Char­ac­ters of the sto­ries you have been telling us of your child­hood; your adven­tures with high school friends, of your pop­u­lar­ity among boys in school, all showed up in real life. Peo­ple we’ve never met before walked up to sis­ter and I, “I sat beside your mother way back when we were in Pri­mary One,” a for­mer class­mate of yours would tell us, “You should know that she was an amaz­ing friend to me.”

Mom, Melbourne’s such a lovely place. I wish you could see the things I see, go to the places I’ve been. It’s a whole new world out here, and I’ve opened my eyes to a lot of things. I had been look­ing for­ward to you com­ing, wish­ing I’d be able to show you just how beau­ti­ful Mel­bourne is. But that’s okay, Dad and sis will still be com­ing over after my finals and I’m sure they’ll very much enjoy their time here.

Dad’s at the height of his career. His efforts in his field are start­ing to gar­ner atten­tion through­out the coun­try. Some­thing I’m sur­prised that it hadn’t hap­pened sooner, given how ded­i­cated and metic­u­lous of a man he is. You know him bet­ter, Mom. After all, you’re the one who chose him.

Shuyi’s doing great, too. She’ll be doing her A-Levels really soon and frankly, nobody’s wor­ried about her given her track record in aca­d­e­mic suc­cess. I see a lot of you in her, Mom. And and that only means she’ll be shap­ing up into a fine young woman by the time she com­pletes her stud­ies in the UK.

Don’t worry about us, Mom. As you can see, we’re cop­ing fine. We take com­fort know­ing that death is just the end of one life, but the begin­ning of another; a begin­ning of some­thing more.

Some­times we’d grief or cry, but that’s just us try­ing to adapt to that void; lit­tle things we’d come across on a daily basis that inad­ver­tently leads us to be reminded of you. You were, after all, our mother. And there’s no deny­ing a mother’s place in a child’s heart.

But Mom, though you are no longer with us, your spirit and legacy will live on.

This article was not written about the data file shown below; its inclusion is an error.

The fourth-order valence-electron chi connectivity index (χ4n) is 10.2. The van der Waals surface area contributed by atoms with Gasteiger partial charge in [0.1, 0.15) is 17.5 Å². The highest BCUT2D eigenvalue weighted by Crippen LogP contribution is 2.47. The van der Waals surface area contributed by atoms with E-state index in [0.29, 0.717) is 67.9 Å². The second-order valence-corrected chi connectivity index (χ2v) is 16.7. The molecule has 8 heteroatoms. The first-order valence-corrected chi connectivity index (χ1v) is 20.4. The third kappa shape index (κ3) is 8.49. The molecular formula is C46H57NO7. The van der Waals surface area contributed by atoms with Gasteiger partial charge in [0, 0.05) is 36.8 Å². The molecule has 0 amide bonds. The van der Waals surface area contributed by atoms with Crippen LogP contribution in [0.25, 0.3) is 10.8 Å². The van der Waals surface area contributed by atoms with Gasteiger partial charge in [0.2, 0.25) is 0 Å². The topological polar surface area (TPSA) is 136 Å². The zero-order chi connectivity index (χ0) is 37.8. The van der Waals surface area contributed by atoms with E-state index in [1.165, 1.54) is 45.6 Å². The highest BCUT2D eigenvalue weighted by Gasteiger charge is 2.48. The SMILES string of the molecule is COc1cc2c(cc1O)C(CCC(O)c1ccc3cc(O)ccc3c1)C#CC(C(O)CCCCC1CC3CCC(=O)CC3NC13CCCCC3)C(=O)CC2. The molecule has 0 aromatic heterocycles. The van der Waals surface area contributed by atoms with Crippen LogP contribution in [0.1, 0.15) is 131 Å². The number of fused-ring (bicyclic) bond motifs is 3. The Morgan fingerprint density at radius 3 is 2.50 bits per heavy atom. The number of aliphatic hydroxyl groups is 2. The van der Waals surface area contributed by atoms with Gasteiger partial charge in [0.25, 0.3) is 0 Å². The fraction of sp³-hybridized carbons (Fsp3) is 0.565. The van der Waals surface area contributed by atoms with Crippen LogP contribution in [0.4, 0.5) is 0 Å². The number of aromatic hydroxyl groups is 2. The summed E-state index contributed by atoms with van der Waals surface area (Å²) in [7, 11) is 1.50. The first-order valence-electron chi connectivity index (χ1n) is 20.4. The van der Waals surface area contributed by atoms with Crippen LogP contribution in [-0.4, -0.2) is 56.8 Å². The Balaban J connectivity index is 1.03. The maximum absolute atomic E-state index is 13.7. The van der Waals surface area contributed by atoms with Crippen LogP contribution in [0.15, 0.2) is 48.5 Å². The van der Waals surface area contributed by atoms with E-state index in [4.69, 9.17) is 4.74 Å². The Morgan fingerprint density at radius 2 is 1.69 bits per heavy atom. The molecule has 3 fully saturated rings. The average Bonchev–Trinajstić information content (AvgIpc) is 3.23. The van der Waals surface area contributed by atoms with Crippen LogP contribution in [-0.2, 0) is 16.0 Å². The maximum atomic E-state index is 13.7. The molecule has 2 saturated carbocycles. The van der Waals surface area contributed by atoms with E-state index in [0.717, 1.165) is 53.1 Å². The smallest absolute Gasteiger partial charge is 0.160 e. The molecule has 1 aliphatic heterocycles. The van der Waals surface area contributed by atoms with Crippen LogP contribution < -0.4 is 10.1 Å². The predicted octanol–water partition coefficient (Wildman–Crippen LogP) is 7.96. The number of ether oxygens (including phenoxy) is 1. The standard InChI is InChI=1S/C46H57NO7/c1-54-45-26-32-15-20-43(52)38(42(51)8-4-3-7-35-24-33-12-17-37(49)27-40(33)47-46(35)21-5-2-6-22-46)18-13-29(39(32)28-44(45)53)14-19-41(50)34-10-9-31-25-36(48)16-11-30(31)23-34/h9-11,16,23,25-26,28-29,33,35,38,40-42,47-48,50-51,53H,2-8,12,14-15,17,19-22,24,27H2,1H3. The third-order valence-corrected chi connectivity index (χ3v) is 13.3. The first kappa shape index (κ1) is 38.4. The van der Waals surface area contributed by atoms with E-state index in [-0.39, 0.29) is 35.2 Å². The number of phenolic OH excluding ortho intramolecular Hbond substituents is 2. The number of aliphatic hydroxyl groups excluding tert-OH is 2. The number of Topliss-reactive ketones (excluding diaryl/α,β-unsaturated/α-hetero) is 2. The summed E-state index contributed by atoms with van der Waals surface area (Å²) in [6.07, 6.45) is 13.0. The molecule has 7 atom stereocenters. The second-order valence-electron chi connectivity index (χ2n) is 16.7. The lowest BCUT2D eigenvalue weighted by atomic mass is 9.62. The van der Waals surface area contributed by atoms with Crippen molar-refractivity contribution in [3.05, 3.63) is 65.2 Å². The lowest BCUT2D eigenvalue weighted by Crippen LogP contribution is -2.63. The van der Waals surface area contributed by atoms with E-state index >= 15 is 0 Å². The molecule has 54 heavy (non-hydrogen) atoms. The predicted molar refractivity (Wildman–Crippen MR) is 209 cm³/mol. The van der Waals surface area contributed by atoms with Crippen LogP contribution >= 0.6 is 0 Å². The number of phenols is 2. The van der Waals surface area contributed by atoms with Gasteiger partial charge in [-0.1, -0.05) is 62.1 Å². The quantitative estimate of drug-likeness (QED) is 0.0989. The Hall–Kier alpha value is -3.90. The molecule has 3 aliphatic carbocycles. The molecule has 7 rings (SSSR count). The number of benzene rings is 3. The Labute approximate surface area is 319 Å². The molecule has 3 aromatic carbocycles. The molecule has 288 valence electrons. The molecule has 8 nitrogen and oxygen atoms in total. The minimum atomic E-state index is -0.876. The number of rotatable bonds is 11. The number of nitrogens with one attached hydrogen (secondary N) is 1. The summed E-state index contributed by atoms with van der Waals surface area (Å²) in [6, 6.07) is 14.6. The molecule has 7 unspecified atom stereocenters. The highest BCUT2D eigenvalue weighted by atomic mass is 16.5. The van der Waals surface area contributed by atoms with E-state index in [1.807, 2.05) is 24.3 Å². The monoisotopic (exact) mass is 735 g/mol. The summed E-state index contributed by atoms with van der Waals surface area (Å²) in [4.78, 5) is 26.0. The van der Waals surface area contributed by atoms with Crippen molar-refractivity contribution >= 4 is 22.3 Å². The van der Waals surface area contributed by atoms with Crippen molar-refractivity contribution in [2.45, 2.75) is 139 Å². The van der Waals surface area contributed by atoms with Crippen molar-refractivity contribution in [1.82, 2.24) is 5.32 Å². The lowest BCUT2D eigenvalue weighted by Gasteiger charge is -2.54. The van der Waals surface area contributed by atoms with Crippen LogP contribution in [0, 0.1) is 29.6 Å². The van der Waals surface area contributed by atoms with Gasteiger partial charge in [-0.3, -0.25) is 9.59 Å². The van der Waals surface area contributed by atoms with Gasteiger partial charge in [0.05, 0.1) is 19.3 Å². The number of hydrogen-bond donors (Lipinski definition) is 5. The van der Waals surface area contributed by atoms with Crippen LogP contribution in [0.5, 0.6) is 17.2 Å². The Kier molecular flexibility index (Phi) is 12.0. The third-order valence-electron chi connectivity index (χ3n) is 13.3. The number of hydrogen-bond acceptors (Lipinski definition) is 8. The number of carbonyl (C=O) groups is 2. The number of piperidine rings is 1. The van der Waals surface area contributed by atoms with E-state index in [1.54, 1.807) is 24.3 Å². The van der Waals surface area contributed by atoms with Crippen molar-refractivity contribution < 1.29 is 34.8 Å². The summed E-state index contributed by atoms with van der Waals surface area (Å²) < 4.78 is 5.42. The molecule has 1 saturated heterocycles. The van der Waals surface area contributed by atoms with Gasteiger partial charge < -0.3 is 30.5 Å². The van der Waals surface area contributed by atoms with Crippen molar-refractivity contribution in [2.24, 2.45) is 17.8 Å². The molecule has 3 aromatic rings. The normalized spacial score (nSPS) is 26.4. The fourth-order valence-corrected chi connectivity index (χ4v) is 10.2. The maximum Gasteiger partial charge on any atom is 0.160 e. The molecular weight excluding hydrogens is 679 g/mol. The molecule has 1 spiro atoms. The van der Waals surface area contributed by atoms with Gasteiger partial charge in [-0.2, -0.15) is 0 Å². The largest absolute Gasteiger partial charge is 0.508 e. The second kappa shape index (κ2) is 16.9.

Mom and us

Happy Mother’s Day, Ma.

by shenghan in Life on 8th May, 2011 at 5pm, Sunday, May 8th, 2011 05:08 pm GMT +8


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  1. It’s touch­ing… T___T
    I’m sure your mom will proud of u :)

  2. wying said

    you know, we used to call you han di di. But when I saw you and heard your story the other day, I real­ized you were so much more mature than most of us. I couldn’t imag­ine myself being in your shoes. I’m sure your mum is very proud of you.
    Take good care of your­self and all the best in your stud­ies, and enjoy your life, of course. Hope to see you soon in near future. :)

    • Thank you for com­ing over that day, wying. Really means a lot.

      Well don’t say I’ve never tried to stop you guys from call­ing me that, haha! But I def­i­nitely wouldn’t say I’m more mature. It’s just part of life. We all have dif­fer­ent hard­ships to face, I’m sure you have yours.

      For you to make such an effort to attend my mother’s wake when it was so hard to get to for you; showed matu­rity in you that I wouldn’t even have matched. =)

  3. Michelle said


    • shenghan said

      Thank you, Michelle! It takes me to expe­ri­ence it myself to really look up to peo­ple like you who lost their moth­ers at such an early age. I can’t imag­ine how hard it must be for you. Thank you for the words of encour­age­ment. All the best to you too!

  4. Con­do­lences ember, been really long since I last saw you, didn’t know that your mom left 2 days after my dad…